We’ve had it backward for the last 30 years. Rich businesspeople like me don’t create jobs. Rather they are a consequence of an eco-systemic  feedback loop animated by middle-class consumers, and when they thrive, businesses grow and hire, and owners profit. That’s why taxing the rich to pay for investments that benefit all is a great deal for both the middle class and the rich.
 
So here’s an idea worth spreading.  
 
In a capitalist economy, the true job creators are consumers, the middle class.  And taxing the rich to make investments that grow the middle class, is the single smartest thing we can do for the middle class, the poor and the rich.
 
Thank You.”

 

12 Comments

  1. jlp75

    May 18, 2012 at 8:40 am

    Great speech. I am sure Frank and Frances will be along shortly to assure us that in fact the earth is the center of the universe.

  2. Rob Schofield

    May 18, 2012 at 8:48 am

    No doubt…

  3. Alex

    May 18, 2012 at 10:18 am

    What a stupid argument ! Poor people create no jobs other than a few government jobs to hand out the dole, so simple logic tells you that people with some financial assets (mostly small business ) have to create most of the new jobs. It’s been like that forever in this country, and we stop prospering if we continue to make this ridiculous argument.

  4. Jack

    May 18, 2012 at 10:30 am

    Sad the truth is controversial.

  5. Jack

    May 18, 2012 at 11:13 am

    All jobs in the private sector are dependent on the consumer. Strong spending – more jobs, weak spending – fewer jobs.

    In a free market demand by the consumer requires more supply. (This is why consumers are always right.) To deliver the increased supply to the consumer translates into increased production of supply, delivery of supply, sales of supply and so on.

    In other words: the demand for jobs is created by consumer demand because it is the nature of business to supply the demand and as a result jobs are created. As soon as demand for supply dies so does business and therefore the jobs.

  6. Alex

    May 18, 2012 at 12:25 pm

    The problem with your argument Jack is that we don’t produce many of the consumer goods so increased demand simply increases our trade deficit, and really does not greatly increase the number of jobs. Relying on 70% of our GDP coming from over-leveraged consumers has basically gotten us into the current economic problems. We are currently bleeding almost $50 billion a month in trade deficits which is slowly sapping the wealth in this country , and moving it offshore.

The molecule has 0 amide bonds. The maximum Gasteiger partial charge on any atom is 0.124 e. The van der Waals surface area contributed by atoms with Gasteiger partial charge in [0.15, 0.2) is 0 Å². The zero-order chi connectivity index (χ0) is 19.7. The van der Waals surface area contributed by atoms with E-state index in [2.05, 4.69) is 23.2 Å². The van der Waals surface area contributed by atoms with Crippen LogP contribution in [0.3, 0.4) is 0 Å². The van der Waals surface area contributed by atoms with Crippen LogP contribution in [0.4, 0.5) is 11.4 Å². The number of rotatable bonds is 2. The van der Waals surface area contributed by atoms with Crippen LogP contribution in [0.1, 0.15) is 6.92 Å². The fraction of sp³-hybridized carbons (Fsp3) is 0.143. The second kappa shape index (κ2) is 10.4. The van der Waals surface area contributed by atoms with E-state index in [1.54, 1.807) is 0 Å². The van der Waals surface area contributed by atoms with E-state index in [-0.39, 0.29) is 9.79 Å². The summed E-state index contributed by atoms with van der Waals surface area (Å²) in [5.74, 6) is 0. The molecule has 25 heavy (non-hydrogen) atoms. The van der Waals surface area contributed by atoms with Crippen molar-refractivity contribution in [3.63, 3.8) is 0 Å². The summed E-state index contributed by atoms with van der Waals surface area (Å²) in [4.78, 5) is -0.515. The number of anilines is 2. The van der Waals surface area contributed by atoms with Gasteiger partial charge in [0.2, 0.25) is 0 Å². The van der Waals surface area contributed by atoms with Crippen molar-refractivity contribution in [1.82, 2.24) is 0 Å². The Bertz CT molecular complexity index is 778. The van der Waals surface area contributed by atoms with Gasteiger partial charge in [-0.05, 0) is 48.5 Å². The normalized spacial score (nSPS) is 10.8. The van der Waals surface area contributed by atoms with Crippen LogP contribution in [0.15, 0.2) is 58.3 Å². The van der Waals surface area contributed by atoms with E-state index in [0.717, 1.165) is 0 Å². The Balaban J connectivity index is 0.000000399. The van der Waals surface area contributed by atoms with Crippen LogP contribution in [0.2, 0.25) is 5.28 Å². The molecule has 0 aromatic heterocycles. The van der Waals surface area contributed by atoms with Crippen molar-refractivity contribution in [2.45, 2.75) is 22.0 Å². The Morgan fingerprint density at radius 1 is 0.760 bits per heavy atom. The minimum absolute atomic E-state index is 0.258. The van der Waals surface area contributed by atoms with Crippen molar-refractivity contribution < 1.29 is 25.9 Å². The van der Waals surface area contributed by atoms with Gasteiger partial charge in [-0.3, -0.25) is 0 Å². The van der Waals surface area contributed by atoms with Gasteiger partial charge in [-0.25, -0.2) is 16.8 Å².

7. Jack

    May 18, 2012 at 3:45 pm

    So Alex, tax breaks for the wealthy doesn’t encourage the creation of jobs as we’ve been told by conservative right. Fascinating.

  8. Frank Burns

    May 18, 2012 at 3:57 pm

    The more tax revenue we give to the government, the more they spend and the more that they want. An agency gets formed and remains forever. Nobody ever goes back and reviews the need for that agency. All these non profits groups spring up and their “studies” always conclude more money needs to be spent. I’m personally fed up with them and I don’t trust any non profit to give a truthful assessment of anything. The conclusion is always we need more tax revenue, without ever investigating government spending. We really need to change the way we think with declining resources and begin challenging funding requests.

  9. david esmay

    May 18, 2012 at 8:12 pm

    Frank, you really love your Irving Krystol, the reason revenues are down is unemployment, the number of working age people in this country is dropping, and the Bush tax cuts of ’01,’03,’04,’06. Eliminating them would go about solving the deficit problem the Bush administration created. The buying power of the middle class is what fuels our consumer driven economy, not welfare for the rich, where’s the proof? The Gop is nothing more than a bunch of cheap labor conservatives intent on dragging down the middle class with their more money for millionaires fiscal policy. Conservatives just hype the canard of budget cuts as the only solution in order to weaken the governments position. Traitors all.

  10. Frank Burns

    May 19, 2012 at 7:23 am

    David, Don’t be so quick on the draw to blame Bush for deficit problems. There was a Democratic majority Congress involved.

  11. Alex

    May 20, 2012 at 7:06 am

    Pull david’s string , and you get the same old tired Bush arguments of 10 years past. Why don’t you talk about what is happening now ? Talk about the huge deficits, 15 million unemployed, a $600 billion trade deficit, savings worth absolutely nothing at 0% interest, an incomprehensible energy policy, a downgraded credit rating, a divided country, etc. etc.- that’s what I want to talk about !

  12. Doug

    May 20, 2012 at 8:06 am

    David lives in the past because he really can’t defend Obama’s current economic record, or the lack of a plan going forward.